Americans might be surprised to learn that President Ahmadinejad of Iran can be quite amusing when he’s not denying the holocaust or claiming Israel’s destruction is inevitable. If you watch enough interviews with the 55 year old former mayor of Tehran, his appeal is understandable: he’s quick-witted, playful with interviewers, and sometimes funny. And, in spite of the controversial election of 2009, you can imagine Ahmadinejad winning an election without fraud.
Last week, Ahmadinejad was summoned by Iran’s parliament (majles) in order to account for his administration’s policies as well as his personal rift with Supreme Leader Ali Khamenei. The majles inquiry was the first of its kind in the three decades of the Islamic Republic. One might assume that the gravity of the situation would lead the president to take it seriously—but Ahmadinejad came out swinging instead, and mocked both the questions he received and the members of parliament who asked them.
Reza Akbari of Inside Iran (and a contributor to Al Ajnabee) posted a review of the episode and the fallout yesterday. “Many Iranian officials have expressed their dissatisfaction with Ahmadinejad’s behavior following a parliamentary session in which the Iranian president was questioned about several controversial decisions made during his tenure,” Akbari wrote. Reflecting the consensus inside Iran: “the majority of analysts inside the country agree that this [inquiry] was a continuation of various attempts by the legislative branch, headed by [majles speaker] Ali Larijani, a known supporter of the Supreme Leader, to further weaken the president and his faction.”
It’s unwise to overstate what Ahmadinejad’s ‘devil may care’ performance means for him as a politician. As of 2012 he is a spent force: any hopes that he might have had to remain relevant were crushed on March 2 when conservatives aligned with the Supreme Leader soundly defeated his allies in parliamentary elections, including his sister; his second and final presidential term ends next year; and it may not be long before the presidential post is terminated to make sure Ahmadinejad is Iran’s last problematic president. But some of Ahmadinejad’s comments are still revealing. The entire exchange is peppered with the president’s dismissive statements and his pronounced eagerness only to joke. What follows are a few quotes drawn from his 6,500-word address.*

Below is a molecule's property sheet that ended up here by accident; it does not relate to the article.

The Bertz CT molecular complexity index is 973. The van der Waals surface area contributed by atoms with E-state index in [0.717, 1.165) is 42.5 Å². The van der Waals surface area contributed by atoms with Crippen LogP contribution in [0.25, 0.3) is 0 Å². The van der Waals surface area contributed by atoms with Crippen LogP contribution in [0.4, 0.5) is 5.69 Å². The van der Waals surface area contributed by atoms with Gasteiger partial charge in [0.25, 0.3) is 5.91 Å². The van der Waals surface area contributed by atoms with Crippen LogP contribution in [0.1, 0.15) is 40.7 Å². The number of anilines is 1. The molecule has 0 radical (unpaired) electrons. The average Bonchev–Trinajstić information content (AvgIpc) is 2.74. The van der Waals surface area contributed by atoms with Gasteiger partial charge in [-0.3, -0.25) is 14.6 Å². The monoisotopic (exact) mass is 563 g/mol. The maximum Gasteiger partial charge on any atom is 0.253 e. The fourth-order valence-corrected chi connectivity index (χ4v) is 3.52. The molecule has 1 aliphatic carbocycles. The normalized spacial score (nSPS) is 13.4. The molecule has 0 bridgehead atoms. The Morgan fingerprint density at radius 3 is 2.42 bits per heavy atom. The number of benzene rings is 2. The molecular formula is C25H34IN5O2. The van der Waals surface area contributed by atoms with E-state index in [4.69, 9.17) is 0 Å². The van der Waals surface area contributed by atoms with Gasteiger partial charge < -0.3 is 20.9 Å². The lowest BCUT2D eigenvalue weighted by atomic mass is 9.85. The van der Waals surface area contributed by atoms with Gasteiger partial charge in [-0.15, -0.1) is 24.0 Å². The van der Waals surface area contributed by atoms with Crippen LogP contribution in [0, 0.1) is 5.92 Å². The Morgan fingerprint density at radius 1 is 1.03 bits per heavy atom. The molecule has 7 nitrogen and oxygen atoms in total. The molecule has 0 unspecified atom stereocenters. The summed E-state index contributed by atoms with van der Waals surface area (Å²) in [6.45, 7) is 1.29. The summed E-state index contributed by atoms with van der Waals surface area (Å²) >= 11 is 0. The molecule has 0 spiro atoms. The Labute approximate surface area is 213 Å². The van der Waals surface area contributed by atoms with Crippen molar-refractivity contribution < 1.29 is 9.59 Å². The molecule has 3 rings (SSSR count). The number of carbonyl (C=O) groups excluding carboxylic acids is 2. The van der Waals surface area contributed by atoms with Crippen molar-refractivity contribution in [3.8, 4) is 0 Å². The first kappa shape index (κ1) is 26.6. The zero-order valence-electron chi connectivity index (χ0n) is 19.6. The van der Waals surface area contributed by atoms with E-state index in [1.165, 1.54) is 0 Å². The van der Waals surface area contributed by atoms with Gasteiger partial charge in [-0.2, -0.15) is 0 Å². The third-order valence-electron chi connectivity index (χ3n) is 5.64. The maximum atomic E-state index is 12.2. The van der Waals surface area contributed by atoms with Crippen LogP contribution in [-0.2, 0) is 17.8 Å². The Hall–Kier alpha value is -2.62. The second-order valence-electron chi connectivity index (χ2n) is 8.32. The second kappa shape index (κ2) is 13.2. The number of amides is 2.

Ahmadinejad challenged members of parliament with a series of questions when asked about how rogue youths should be punished for not being conservative enough: “Which one of you has not committed a sin in your life. Sin is a very bad thing. I do not justify any kind of sin. However, who has acted on your behalf? Is it fine because it belongs to you? Is it right that we should deal with others only? Should bad things happen to others only?” he asked.
He also jokingly addressed his reputation as a troublemaker, saying, “These days, everyone blames me for something.” “Probably, the eight-year war which they [Westerners] sparked against us was also caused by my talk. Probably, the death threats against us in the last 1,400 years are also caused by my talks. They take oil money from the Palestinian nation and use that against Iran. They cooperate with Zionists. Is it because of my talks?”
After answering the inquiry’s ten questions, Ahmadinejad challenged the parliament’s understanding of the constitution and the credentials of those in attendance. “In your opinion, can anyone receive a master’s degree by pushing buttons?” he asked. Members of parliament broke into chatter. Many have since accused Ahmadinejad of not taking the inquiry seriously at all and insulting the parliament with the style of his tone and substance of his remarks.
Throughout the inquiry, the president acknowledged the upcoming Iranian New Year, while defusing his insults and sharp comments by saying he was just joking, and that the inquiry should try and have some fun. All the while his political impotence was obvious in spite of his carefree attitude. Speaking of himself and his status within Iran’s theocratic system, Ahmadinejad said: “I swear to God that the president is [a common man] on the street and a servant of the nation. He has no power and strength and his neck is thinner than a string of hair.” Indeed, Ahmadinejad’s performance is only further confirmation that he is weak with nothing to lose—and no hope of securing a legacy or extending his influence in the shadow of the Ayatollah.
*All quotes are from BBC Monitoring.